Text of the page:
Get Google Analytics Certified. I did!

  • 0
  • November 24, 2015
Steven Shaw

Steven Shaw

Digital Director

Inspired by Emma’s recent post about the Google Analytics Certification, and never one to pass up learning something new, I decided to take a look at the exam and see what I could learn in the process.

Now I am by no means as skilled as Emma or anyone on the data and insights team – I only really use Google Analytics for top line research and review of customer profiles. However, I was still intrigued to see what Google wants to measure individuals on and more importantly how I rate against that measure.

Being short on time and somewhat eager, I decided to ignore all Emma’s advice and take the exam straight away, forget the research, ignore revision and dive straight in!

The fact that the exam is now free did have a big factor in this, if I had to pay, I would’ve done my homework.

The “just do it” plan of attack has been a bit of a double edged sword. Needless to say I failed the first time round, this was 90 minutes of effort that I can’t get back, however what it did give me was an understanding of the exam format and more importantly “You don’t know what you don’t know”.

I did score 48/70 which is a 69% success. 80% is the pass mark required for certification so all things considered I am still pleased with that first result!

From that first test I found that the areas I didn’t know about were terminology for attribution methods and the under-the-hood workings of Google, such as its main components.

The core topics that seemed to come up on my run through were:

  • Understanding dimensions and metrics
  • Understanding the filters
  • Attribution models and their official names (I.e. first click didn’t come up)
  • Under the hood of GA, what are its four main parts?

You have to wait seven days in between retakes which gave me enough time to read up and get my knowledge right.

I’ve watched a lot of the videos along with the supporting content and made plenty of notes throughout based on the style of the information presented, and knowing the way the questions were formatted in the exam.

Some key statements I kept in mind when planning for the retake were as follows:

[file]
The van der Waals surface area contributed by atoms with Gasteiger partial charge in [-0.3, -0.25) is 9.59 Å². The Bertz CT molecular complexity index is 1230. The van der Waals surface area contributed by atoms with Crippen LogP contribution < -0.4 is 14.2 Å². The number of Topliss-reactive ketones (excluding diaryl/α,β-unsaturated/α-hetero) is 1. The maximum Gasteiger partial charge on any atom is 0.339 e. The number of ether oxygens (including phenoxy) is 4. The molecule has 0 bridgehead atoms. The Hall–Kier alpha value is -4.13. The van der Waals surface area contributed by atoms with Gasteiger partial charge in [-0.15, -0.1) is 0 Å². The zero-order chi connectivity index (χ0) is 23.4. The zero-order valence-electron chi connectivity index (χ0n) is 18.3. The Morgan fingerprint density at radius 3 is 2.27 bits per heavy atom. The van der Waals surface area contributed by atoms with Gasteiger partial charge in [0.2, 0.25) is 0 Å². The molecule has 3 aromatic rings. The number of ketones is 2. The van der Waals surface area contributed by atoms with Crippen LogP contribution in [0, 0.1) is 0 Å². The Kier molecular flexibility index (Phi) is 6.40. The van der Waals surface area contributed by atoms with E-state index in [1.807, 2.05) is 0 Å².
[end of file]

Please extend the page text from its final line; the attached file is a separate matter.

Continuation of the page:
• Collection, Configuration, Processing and Reporting make up the four main parts of GA
  • Macro conversions are your core business goals the big hitters of value such as a sale, micro conversion are those that show intent on the way to the macro
  • GA can pretty much track any digitally connected device (PC, tablet, mobile, TV, games consoles) these days – you just have to know what you want to track/measure and have a technical person to help with the implementation
  • Dimensions are the first column in GA and are usually text based such as location, browser etc.
  • Metrics are numerical such as visits, conversions, averages etc.
  • You should plan the structure of your GA accounts to avoid issues in the long term, hierarchical structure: Accounts > Properties > Views
  • By default you should have three views, Unfiltered (Raw), Master (the one you report from) and Test (The one you try new settings to see the effect before applying to master)

I’m pleased to say that I have now retaken the exam and successfully passed! I am now officially Google Analytics Certified. This lasts for 18 months, but to be honest I might try another retake to see if I can notch up my pass rate a few more digits.

My advice for anyone considering the exam is to take Emma’s advice and do your research.

Watch the videos in the Foundation section at the very least – it covers all the main topics and gives you the knowledge. Those that take GA a little more seriously may want to take a look at the GA Academy.

Spend an hour or so in each topic area and make all the notes you can – you can even have a test account to play around with too.

If you work in Digital, the exam is really worth your while, even if you don’t tend to use GA on a day-to-day basis.

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